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Splitting Fusion Drive for Production Machine

Richard Becker

macrumors newbie
Original poster
May 17, 2018
5
0
Hi, all:

My new iMac 5K is coming in the mails over the next week, and I've had a thought on the Fusion Drive. I will use this machine for theatrical projection design, which needs very high file read speeds to look good. I got the 2TB fusion drive, so there should be a 128GB SSD that would accomplish that pretty well.

Thoughts? I just figure that it would be nice to always know where the files are physically so I don't have to worry about what is where and when.
 

ignatius345

macrumors 68030
Aug 20, 2015
2,953
3,927
I'm guessing you want sound cues to launch super fast? I'd upgrade the RAM as much as possible -- hopefully the software you're using takes advantage of that.

I work at a theater too -- been trying to convince the techs to try this out instead of running stuff off iTunes:
https://rogueamoeba.com/farrago/
 

Richard Becker

macrumors newbie
Original poster
May 17, 2018
5
0
I'm guessing you want sound cues to launch super fast? I'd upgrade the RAM as much as possible -- hopefully the software you're using takes advantage of that.

I work at a theater too -- been trying to convince the techs to try this out instead of running stuff off iTunes:
https://rogueamoeba.com/farrago/

Close! I'm a projection designer. It's a little more intense... for an upcoming show I need to run 3 1080p 30fps projectors, all displaying different video clips with effects applied. I've got the 32 GB ram model, so hopefully it will work well enough. But read speeds are a must!
 

mreg376

macrumors 65816
Mar 23, 2008
1,140
330
Brooklyn, NY
32GB should be fine, but if read speeds are a must you should have gotten at least the 512GB SSD. Now it'll be a crap shoot as to which files are stored on the 128GB SSD part of the FD, and which reside on the spinning HD, determined by the operating system instead of you, depending on various factors such as file size, use frequency, etc.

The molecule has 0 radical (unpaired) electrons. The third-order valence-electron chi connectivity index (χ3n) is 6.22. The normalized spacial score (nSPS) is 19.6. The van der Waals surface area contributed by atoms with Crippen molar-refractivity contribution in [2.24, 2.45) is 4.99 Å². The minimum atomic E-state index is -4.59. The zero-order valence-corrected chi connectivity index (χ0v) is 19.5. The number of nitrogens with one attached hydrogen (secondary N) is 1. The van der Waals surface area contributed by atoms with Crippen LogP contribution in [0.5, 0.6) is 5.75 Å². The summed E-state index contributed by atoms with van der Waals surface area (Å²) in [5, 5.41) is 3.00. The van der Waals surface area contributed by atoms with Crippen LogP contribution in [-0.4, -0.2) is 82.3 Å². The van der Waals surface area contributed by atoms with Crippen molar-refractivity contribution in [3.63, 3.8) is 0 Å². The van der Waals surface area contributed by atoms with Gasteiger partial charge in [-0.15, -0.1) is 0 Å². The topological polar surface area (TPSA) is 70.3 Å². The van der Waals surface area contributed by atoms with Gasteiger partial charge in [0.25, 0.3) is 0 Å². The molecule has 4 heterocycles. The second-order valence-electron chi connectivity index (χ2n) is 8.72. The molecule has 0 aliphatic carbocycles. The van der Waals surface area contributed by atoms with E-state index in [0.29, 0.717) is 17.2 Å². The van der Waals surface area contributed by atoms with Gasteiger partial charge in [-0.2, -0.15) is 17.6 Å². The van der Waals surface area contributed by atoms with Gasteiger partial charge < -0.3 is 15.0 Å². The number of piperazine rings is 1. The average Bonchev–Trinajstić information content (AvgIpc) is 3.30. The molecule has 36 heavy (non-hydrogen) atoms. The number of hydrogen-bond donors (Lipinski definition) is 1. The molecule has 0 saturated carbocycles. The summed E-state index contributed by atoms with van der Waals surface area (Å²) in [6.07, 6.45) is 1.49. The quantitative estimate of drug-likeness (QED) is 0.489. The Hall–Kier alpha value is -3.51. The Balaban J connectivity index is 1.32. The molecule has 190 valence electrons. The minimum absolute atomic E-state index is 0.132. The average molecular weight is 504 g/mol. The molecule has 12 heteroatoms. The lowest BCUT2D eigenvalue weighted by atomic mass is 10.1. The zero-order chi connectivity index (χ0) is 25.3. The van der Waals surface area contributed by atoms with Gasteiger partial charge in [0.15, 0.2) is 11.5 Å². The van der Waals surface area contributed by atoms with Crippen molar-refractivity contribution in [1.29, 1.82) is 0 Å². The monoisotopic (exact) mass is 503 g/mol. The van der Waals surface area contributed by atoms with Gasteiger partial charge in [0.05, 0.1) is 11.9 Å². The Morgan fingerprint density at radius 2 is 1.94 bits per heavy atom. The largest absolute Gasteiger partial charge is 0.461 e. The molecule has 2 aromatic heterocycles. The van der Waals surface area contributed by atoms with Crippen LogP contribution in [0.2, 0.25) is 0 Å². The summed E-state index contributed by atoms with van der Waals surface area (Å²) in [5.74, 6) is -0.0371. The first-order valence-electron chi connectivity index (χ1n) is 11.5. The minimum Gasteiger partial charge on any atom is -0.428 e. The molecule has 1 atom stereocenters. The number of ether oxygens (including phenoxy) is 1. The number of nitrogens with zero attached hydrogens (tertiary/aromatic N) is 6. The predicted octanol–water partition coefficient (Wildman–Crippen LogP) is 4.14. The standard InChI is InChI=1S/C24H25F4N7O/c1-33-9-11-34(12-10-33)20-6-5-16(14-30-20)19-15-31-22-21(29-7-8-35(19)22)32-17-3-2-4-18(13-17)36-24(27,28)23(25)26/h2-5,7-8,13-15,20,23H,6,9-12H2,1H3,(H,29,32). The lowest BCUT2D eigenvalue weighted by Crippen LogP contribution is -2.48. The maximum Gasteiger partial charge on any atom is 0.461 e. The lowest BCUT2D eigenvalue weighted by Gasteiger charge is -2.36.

Richard Becker

macrumors newbie
Original poster
May 17, 2018
5
0
32GB should be fine, but if read speeds are a must you should have gotten at least the 512GB SSD. Now it'll be a crap shoot as to which files are stored on the 128GB SSD part of the FD, and which reside on the spinning HD, determined by the operating system instead of you, depending on various factors such as file size, use frequency, etc.

That's where my question comes in-- the fusion drives are really just a core storage volume that can be split up into two separate drives, that will be independently controllable.
 

ignatius345

macrumors 68030
Aug 20, 2015
2,953
3,927
Close! I'm a projection designer. It's a little more intense... for an upcoming show I need to run 3 1080p 30fps projectors, all displaying different video clips with effects applied. I've got the 32 GB ram model, so hopefully it will work well enough. But read speeds are a must!